glaze coat 70 coats circle


Follow these step-by-step directions when using FAMOWOOD®
GLAZE COAT® High Gloss Epoxy

NOTE: Please refer to the complete instructions and information
for important details on Large Area Applications – below).

Pour-On High-Gloss Epoxy Resin
Inadequate mixing is the most common reason for poor results. Read complete instructions before beginning project.

Important application facts to know before using

  • Be sure to bring Glaze Coat up to room temperature prior to using. Bubbles are more likely to occur when product and/or room is cold (under 70 °F/21 °C).

  • Follow measuring and mixing instructions carefully. Product will not cure properly and will be soft or sticky if directions are not followed precisely. Two mixing steps are required

  • Most applications require only one coat for a deep, beautiful finish. More than two coats can be applied for obtaining a deeper finish. (See "SEAL COATS" in "SURFACE PREPARATION" section.) Wipe surface with alcohol or acetone between coats. See Step 5 for reapplication and cure times.

  • To coat over polyurethane or acrylic finishes, lightly sand the surface and wipe with acetone or alcohol before using Glaze Coat.

  • Glaze Coat is recommended for INDOOR use only.

  • If the surface has been treated with any solvent-based liquids such as varnish or stain, test a separate area first to ensure compatibility with Glaze Coat.

  • It is recommended that you become familiar with Glaze Coat by doing a small project first.

  • Keep dust away for approximately eight hours after coating. This can be accomplished by having a dust cover ready to use after pour to prevent debris from falling on project.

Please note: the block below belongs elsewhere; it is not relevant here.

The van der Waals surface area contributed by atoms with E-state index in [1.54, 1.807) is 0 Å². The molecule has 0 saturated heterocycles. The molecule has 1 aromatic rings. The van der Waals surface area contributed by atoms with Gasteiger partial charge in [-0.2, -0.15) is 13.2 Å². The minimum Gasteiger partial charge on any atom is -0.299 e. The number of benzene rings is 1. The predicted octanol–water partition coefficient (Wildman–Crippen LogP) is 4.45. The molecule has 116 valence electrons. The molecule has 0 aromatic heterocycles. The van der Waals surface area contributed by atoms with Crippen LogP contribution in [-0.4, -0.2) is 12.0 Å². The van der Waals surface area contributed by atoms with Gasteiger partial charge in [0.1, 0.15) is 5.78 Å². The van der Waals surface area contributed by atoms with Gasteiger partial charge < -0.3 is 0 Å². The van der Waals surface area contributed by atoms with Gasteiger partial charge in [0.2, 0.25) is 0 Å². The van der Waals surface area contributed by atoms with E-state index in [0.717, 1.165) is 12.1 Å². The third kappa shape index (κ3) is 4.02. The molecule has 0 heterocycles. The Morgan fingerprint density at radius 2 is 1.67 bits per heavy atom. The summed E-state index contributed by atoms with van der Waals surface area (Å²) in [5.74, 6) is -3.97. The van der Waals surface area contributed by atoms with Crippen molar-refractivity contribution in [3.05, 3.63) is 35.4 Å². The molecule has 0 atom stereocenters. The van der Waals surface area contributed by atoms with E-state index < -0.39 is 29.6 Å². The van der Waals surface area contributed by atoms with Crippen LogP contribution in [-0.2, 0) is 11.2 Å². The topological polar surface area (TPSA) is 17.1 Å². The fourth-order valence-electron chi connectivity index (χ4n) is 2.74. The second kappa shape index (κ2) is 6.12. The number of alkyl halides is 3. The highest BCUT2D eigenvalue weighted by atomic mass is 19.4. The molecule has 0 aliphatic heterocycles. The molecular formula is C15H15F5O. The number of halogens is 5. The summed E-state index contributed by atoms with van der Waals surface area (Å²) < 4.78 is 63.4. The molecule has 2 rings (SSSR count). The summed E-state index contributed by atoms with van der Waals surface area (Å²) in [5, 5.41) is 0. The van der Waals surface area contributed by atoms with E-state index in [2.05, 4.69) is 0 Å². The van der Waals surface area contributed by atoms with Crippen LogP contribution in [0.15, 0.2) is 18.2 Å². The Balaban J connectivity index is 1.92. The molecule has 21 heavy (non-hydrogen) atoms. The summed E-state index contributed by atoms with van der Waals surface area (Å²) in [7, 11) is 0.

Note: If the contents in either container appear thick or solid, place containers in hot tap water until contents return to a normal, liquid state. Allow to cool to room temperature before mixing. Glaze Coat is NOT RECOMMENDED for floors because it is not designed for high impact applications and does not contain abrasion-resistant properties.

Use in well ventilated area. Avoid breathing vapors.

Required tools
  • Three or more unwaxed paper or plastic cups or buckets with clearly marked volume measurements and clean, smooth walls and bottom
  • Straight edge stir sticks or paint paddles
  • Plastic spreader (saw tooth NOT straight edge)
  • Disposable brush for coating edges
  • Flat, clean dust cover
  • Waxed paper, newspaper, or plastic drop cloth
  • Latex, vinyl, or chemical-resistant neoprene gloves
  • Protective clothing recommended (in case of incidental drips)
  • Masking tape
  • Carpenter's level
  • Eye protection strongly recommended
  • Infrared or disposable thermometer (optional)

Unit Size Square Feet*
Pint (16oz.) 4.5 ft2
Quart (32oz.) 9.0 ft2
Gallon (128 oz.) 36.0 ft2
*based on 1/16" thickness

Surface Preparation
Surface must be level, dry and free from oil, dust and wax. To catch drips, cover surrounding area with waxed paper, newspaper or drop cloth. Allow drips to flow freely off the sides by elevating area to be coated.

Seal Coats